Translator Disclaimer
12 May 2005 Long-term 193-nm laser irradiation of thin-film-coated CaF2 in the presence of H2O
Author Affiliations +
The final projection lens element in a 193-nm immersion-based lithographic tool will be in direct contact with water during irradiation. Thus, any lifetime considerations for the lens must include durability data of lens materials and thin films in a water ambient. We have previously shown that uncoated CaF2 is attacked by water in a matter of hours, as manifested by a substantial increase in AFM-measured surface roughness.1 Thus, CaF2 lenses must be protected, possibly by a thin film, and the coatings tested for laser durability in water. To address the above lifetime concerns, we have constructed a marathon laser-irradiation system for testing thin film exposure to water under long-term laser irradiation. Coated substrates are loaded into a custom water cell, made of stainless steel and Teflon parts. Ultrapure water is delivered from a water treatment testbed that includes particle filtration, deionization and degassing stages. In-situ metrology includes 193-nm laser ratiometry, UV spectrophotometry and spectroscopic ellipsometry, all with spatial profiling capabilities. In-situ results are coupled with off-line microscopy, AFM measurements and spatial surface mapping with spectroscopic ellipsometry at multiple incidence angles. A variety of laser-induced changes have been observed, from complete adhesion loss of protective coatings to more subtle changes, such as laser-induced index changes of the thin films or surface roughening. Implications of the study on expected lifetimes of the protective coatings in the system will be discussed.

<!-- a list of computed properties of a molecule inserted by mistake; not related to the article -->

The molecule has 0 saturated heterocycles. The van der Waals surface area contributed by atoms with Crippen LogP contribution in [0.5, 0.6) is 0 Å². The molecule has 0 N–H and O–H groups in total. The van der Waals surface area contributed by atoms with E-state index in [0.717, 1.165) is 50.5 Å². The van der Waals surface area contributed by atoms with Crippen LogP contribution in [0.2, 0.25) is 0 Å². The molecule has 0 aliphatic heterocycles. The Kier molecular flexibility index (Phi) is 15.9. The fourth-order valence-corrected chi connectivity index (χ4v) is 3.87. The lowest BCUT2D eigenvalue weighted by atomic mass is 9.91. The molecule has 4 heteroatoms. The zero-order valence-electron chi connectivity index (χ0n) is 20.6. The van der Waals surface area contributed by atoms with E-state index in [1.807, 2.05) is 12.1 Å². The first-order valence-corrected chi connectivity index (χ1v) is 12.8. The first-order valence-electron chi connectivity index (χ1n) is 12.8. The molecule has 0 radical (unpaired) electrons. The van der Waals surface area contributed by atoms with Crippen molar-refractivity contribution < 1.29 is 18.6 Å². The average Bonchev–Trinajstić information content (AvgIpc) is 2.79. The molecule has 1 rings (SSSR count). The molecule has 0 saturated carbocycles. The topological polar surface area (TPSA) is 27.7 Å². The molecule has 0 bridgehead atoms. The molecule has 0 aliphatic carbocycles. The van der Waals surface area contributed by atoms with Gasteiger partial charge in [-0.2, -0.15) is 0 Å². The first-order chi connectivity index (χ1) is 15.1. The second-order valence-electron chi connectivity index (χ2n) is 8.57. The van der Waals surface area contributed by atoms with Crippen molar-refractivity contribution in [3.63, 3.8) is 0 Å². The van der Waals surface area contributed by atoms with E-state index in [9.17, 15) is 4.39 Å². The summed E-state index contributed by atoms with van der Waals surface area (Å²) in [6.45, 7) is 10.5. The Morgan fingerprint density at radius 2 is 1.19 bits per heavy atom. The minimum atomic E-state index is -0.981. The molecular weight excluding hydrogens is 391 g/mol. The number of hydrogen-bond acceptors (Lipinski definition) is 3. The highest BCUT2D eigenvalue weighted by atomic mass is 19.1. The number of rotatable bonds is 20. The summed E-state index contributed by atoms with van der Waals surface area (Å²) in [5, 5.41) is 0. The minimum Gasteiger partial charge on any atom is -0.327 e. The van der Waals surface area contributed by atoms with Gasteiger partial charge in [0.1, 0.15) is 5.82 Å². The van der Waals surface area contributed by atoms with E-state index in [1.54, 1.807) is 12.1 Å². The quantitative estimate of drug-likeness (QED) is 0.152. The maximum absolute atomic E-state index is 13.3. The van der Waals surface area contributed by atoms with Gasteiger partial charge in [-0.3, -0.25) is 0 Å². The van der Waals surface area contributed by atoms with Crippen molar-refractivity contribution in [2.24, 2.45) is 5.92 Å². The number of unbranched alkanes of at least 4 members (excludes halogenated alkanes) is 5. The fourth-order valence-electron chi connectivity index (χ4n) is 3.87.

© (2005) COPYRIGHT Society of Photo-Optical Instrumentation Engineers (SPIE). Downloading of the abstract is permitted for personal use only.
V. Liberman, M. Switkes, M. Rothschild, S. T. Palmacci, J. H. C. Sedlacek, D. E. Hardy, and A. Grenville "Long-term 193-nm laser irradiation of thin-film-coated CaF2 in the presence of H2O", Proc. SPIE 5754, Optical Microlithography XVIII, (12 May 2005);

Back to Top